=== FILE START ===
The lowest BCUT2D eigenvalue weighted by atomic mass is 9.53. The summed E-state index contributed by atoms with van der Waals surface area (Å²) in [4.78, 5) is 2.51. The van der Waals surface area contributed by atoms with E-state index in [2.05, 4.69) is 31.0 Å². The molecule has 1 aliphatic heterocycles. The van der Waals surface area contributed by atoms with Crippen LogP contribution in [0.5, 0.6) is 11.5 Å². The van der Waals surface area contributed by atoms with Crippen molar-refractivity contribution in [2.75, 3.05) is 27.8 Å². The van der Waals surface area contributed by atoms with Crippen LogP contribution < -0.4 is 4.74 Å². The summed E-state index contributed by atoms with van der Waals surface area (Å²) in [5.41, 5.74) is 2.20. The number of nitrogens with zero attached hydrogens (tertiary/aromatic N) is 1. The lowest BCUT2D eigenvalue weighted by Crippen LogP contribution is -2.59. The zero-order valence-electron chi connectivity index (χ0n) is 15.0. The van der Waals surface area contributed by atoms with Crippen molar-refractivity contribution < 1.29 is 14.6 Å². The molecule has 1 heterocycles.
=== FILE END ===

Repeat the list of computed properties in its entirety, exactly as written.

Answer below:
The lowest BCUT2D eigenvalue weighted by atomic mass is 9.53. The summed E-state index contributed by atoms with van der Waals surface area (Å²) in [4.78, 5) is 2.51. The van der Waals surface area contributed by atoms with E-state index in [2.05, 4.69) is 31.0 Å². The molecule has 1 aliphatic heterocycles. The van der Waals surface area contributed by atoms with Crippen LogP contribution in [0.5, 0.6) is 11.5 Å². The van der Waals surface area contributed by atoms with Crippen molar-refractivity contribution in [2.75, 3.05) is 27.8 Å². The van der Waals surface area contributed by atoms with Crippen LogP contribution < -0.4 is 4.74 Å². The summed E-state index contributed by atoms with van der Waals surface area (Å²) in [5.41, 5.74) is 2.20. The number of nitrogens with zero attached hydrogens (tertiary/aromatic N) is 1. The lowest BCUT2D eigenvalue weighted by Crippen LogP contribution is -2.59. The zero-order valence-electron chi connectivity index (χ0n) is 15.0. The van der Waals surface area contributed by atoms with Crippen molar-refractivity contribution < 1.29 is 14.6 Å². The molecule has 1 heterocycles.